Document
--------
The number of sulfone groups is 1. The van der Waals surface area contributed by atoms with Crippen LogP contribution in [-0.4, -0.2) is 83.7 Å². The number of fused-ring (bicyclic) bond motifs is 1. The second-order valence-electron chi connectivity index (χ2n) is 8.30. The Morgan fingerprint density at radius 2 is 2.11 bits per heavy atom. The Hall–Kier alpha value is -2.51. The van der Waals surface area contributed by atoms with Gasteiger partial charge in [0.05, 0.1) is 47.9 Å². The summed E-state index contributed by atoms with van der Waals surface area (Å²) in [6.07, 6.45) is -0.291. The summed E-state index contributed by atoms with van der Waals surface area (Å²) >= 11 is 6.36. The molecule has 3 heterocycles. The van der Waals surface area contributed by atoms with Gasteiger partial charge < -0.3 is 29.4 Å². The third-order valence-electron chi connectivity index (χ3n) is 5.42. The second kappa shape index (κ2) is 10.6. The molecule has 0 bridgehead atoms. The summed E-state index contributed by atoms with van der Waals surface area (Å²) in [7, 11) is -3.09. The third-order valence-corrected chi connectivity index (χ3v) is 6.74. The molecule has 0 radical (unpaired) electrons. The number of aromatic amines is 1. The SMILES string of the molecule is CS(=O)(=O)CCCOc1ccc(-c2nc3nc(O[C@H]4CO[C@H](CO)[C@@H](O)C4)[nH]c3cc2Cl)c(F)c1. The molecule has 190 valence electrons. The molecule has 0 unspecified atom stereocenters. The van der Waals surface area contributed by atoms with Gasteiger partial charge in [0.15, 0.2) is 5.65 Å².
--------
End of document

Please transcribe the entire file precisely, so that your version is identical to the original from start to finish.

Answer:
The number of sulfone groups is 1. The van der Waals surface area contributed by atoms with Crippen LogP contribution in [-0.4, -0.2) is 83.7 Å². The number of fused-ring (bicyclic) bond motifs is 1. The second-order valence-electron chi connectivity index (χ2n) is 8.30. The Morgan fingerprint density at radius 2 is 2.11 bits per heavy atom. The Hall–Kier alpha value is -2.51. The van der Waals surface area contributed by atoms with Gasteiger partial charge in [0.05, 0.1) is 47.9 Å². The summed E-state index contributed by atoms with van der Waals surface area (Å²) in [6.07, 6.45) is -0.291. The summed E-state index contributed by atoms with van der Waals surface area (Å²) >= 11 is 6.36. The molecule has 3 heterocycles. The van der Waals surface area contributed by atoms with Gasteiger partial charge < -0.3 is 29.4 Å². The third-order valence-electron chi connectivity index (χ3n) is 5.42. The second kappa shape index (κ2) is 10.6. The molecule has 0 bridgehead atoms. The summed E-state index contributed by atoms with van der Waals surface area (Å²) in [7, 11) is -3.09. The third-order valence-corrected chi connectivity index (χ3v) is 6.74. The molecule has 0 radical (unpaired) electrons. The number of aromatic amines is 1. The SMILES string of the molecule is CS(=O)(=O)CCCOc1ccc(-c2nc3nc(O[C@H]4CO[C@H](CO)[C@@H](O)C4)[nH]c3cc2Cl)c(F)c1. The molecule has 190 valence electrons. The molecule has 0 unspecified atom stereocenters. The van der Waals surface area contributed by atoms with Gasteiger partial charge in [0.15, 0.2) is 5.65 Å².